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The word “lime” is used to refer to a large group of green citrus fruits with a tart, intense flavor. All limes are in the citrus genus, and they appear to have originated in Southeast Asia, along with many other members of the citrus group. Limes are popular in many cuisines, such as Thai and Mexican food. They are also used to make mixed drinks, since the tart flavor often interacts well with alcohol. Most grocery stores sell limes, and pure lime juice is also available in many places.
A lime tree can vary in size, depending on the species. As a general rule, lime trees have aromatic, leathery green leaves and small clusters of richly scented white flowers. The fruits remain green when they mature, although some species such as the key lime acquire a yellowish tinge. Once harvested, limes can be kept under refrigeration for approximately 10 days, or they can be juiced so that the juice can be preserved.
The word for the fruit comes from the Arabic limah, which is related to “lemon.” Limes are also related to “limey,” the classic slang for “sailor.” The small fruits are packed with vitamin C, making them an excellent antiscorbutic. Sailors consumed the fruits while traveling to prevent the onset of scurvy, and the lime became closely associated with the seagoing life.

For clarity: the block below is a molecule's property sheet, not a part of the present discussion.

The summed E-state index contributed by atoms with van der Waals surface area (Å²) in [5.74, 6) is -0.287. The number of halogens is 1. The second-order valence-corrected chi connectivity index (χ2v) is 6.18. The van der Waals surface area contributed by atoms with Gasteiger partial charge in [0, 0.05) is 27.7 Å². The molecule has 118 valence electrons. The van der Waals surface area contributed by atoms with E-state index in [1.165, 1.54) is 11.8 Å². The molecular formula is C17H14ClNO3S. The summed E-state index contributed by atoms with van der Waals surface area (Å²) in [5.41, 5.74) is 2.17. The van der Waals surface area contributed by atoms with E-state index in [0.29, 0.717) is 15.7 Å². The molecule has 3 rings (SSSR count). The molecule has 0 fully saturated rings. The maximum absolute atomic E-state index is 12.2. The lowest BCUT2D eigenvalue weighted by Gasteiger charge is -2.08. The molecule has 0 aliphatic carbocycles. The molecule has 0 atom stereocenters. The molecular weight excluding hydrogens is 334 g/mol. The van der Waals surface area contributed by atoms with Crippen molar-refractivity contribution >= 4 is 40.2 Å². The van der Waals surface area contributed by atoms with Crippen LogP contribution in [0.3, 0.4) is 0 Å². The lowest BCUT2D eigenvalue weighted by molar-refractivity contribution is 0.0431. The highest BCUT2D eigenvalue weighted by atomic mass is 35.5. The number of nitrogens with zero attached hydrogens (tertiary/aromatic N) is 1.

As with many members of the citrus family, limes are not very cold tolerant. They also need warm weather to ripen, and as a general rule lime trees are found only in tropical and subtropical areas of the world. They may be grown ornamentally in other regions such as temperate zones, as long as gardeners have access to a greenhouse. Under these less than optimal growing conditions, a lime tree may not yield fruit.
Many consumers are familiar with the Persian lime, Citrus latifolia, also known as a Tahiti lime or Bearss lime. The Persian lime is widely cultivated for commercial use, and has a more mild flavor and thicker rind. The thick rind helps to keep Persian limes stable through shipping and storage, making it a good choice for commercial cultivation. The smaller key lime is another popular variety, with a thin skin and an intense flavor which is very popular in key lime pie.
In Asian cuisine, especially in Thailand, many cooks use kaffir lime, Citrus hystrix. Kaffir limes have especially flavorful and aromatic leaves which are used in cooking along with the small fruits. There are an assortment of other lime cultivars, including the limequat, a cross between limes and kumquats.
Limes can be stored at room temperature for a week and in the refrigerator in a plastic bag for up to three weeks.
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